Is Hawaii ready to refuse bad plastics?

Beth-Ann Kozlovich
Marine debris on Green Island, Kure Atoll, at Hawaii’s Papahanaumokuakea Marine National Monument. Photo by Claire Fackler, CINMS, NOAA

HONOLULU—It has been a long time since the era when plastic was viewed as the wonder substance. Now, many in the environmental movement wonder how to help a wasteful American public wean itself from the convenience of disposable plastic—bags, containers, and items that some say contain questionable chemicals.

Chances are there are more than just a few plastic bags in your home. If you have young children or grandchildren, there are likely more than just a couple of plastic toys around the house, too. But in future, will there be as much plastic in our lives? And what kind of plastic will it be?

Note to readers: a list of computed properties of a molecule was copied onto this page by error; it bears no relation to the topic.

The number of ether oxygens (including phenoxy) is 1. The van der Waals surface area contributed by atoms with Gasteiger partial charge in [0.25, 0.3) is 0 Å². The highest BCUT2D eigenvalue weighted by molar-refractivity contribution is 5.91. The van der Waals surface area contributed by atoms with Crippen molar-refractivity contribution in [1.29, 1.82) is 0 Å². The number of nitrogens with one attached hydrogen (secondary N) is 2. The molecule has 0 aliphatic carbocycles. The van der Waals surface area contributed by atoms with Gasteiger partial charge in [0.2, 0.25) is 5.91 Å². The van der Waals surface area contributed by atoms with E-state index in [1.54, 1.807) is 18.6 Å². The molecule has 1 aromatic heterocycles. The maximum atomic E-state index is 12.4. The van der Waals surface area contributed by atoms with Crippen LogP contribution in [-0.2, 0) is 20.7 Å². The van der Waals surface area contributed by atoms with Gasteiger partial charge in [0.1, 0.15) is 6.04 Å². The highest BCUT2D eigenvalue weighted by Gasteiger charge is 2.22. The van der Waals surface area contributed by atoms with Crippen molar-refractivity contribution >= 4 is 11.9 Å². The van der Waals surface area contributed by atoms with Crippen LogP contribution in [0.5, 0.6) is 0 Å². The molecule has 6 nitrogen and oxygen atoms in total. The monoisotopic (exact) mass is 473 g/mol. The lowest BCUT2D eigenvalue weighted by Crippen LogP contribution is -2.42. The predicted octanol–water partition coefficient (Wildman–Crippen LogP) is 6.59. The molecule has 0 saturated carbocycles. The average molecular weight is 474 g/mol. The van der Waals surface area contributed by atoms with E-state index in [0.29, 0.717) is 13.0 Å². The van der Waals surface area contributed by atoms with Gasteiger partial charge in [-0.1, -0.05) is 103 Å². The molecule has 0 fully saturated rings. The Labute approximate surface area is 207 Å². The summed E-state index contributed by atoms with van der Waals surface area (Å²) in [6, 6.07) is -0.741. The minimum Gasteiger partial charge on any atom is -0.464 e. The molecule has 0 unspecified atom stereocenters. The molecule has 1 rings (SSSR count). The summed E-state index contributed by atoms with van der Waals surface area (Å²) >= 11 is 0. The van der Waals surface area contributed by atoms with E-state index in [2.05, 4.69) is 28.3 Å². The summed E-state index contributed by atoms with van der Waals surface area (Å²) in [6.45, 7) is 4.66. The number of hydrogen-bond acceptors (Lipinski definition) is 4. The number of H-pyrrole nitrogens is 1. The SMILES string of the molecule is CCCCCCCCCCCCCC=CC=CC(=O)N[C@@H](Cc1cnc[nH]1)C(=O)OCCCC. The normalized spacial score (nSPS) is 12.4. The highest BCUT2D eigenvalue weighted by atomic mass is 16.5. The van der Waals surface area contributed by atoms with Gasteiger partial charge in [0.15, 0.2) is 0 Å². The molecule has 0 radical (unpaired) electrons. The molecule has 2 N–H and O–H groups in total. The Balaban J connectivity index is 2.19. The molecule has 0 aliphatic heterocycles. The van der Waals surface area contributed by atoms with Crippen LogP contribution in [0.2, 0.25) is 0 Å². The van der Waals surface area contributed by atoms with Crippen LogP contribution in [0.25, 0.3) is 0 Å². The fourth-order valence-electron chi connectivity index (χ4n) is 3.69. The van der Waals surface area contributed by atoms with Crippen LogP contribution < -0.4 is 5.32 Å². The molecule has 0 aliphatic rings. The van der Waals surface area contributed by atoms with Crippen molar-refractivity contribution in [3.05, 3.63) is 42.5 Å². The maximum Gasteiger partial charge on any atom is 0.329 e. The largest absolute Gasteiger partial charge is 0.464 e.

In Hawaii, groups including the Sierra Club and the Surfrider Foundation are working to promote bills moving through both chambers of the Legislature to ban plastic bag distribution by retailers unless the bags are reusable, recyclable, or biodegradable. The organizations are especially promoting HB 2125, which would generate a per bag fee should customers request a standard issue plastic bag to offset the negative impact on the environment.

The bill is similar to measures adopted elsewhere, including Ireland, where there has been a fee per bag law since 2003.

?Plastic bags are not free,? says Robert Harris, Executive Director of the Sierra Club Hawaii Chapter. He cites a Seattle study which ball-parked that city?s annual cost for plastic bag waste pickup and disposal at $200,000—an expense that does not include the initial purchase or transportation of the bags to businesses. Harris says his research suggests an average store pays $1,000 to $1,500 per month to stock plastic bags.